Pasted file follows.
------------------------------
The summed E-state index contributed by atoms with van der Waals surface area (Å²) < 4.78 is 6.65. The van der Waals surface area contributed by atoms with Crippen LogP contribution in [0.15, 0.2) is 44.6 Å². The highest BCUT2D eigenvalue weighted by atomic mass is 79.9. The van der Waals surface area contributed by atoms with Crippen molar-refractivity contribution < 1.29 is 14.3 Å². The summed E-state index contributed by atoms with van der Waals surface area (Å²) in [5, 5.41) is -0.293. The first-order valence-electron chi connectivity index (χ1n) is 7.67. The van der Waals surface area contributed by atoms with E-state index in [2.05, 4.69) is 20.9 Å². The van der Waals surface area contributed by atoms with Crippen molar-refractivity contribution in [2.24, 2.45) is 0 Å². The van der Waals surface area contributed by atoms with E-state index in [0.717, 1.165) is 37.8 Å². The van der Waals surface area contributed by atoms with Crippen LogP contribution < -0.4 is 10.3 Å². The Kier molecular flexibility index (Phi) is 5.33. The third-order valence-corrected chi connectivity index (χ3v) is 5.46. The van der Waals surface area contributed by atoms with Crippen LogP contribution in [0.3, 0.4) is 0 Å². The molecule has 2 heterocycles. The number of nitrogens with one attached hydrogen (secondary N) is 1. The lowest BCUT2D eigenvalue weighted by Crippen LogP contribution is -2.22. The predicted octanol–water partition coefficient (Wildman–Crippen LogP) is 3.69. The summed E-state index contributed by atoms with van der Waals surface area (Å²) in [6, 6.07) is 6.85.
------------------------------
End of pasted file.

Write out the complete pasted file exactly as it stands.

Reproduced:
The summed E-state index contributed by atoms with van der Waals surface area (Å²) < 4.78 is 6.65. The van der Waals surface area contributed by atoms with Crippen LogP contribution in [0.15, 0.2) is 44.6 Å². The highest BCUT2D eigenvalue weighted by atomic mass is 79.9. The van der Waals surface area contributed by atoms with Crippen molar-refractivity contribution < 1.29 is 14.3 Å². The summed E-state index contributed by atoms with van der Waals surface area (Å²) in [5, 5.41) is -0.293. The first-order valence-electron chi connectivity index (χ1n) is 7.67. The van der Waals surface area contributed by atoms with E-state index in [2.05, 4.69) is 20.9 Å². The van der Waals surface area contributed by atoms with Crippen molar-refractivity contribution in [2.24, 2.45) is 0 Å². The van der Waals surface area contributed by atoms with E-state index in [0.717, 1.165) is 37.8 Å². The van der Waals surface area contributed by atoms with Crippen LogP contribution < -0.4 is 10.3 Å². The Kier molecular flexibility index (Phi) is 5.33. The third-order valence-corrected chi connectivity index (χ3v) is 5.46. The van der Waals surface area contributed by atoms with Crippen LogP contribution in [0.3, 0.4) is 0 Å². The molecule has 2 heterocycles. The number of nitrogens with one attached hydrogen (secondary N) is 1. The lowest BCUT2D eigenvalue weighted by Crippen LogP contribution is -2.22. The predicted octanol–water partition coefficient (Wildman–Crippen LogP) is 3.69. The summed E-state index contributed by atoms with van der Waals surface area (Å²) in [6, 6.07) is 6.85.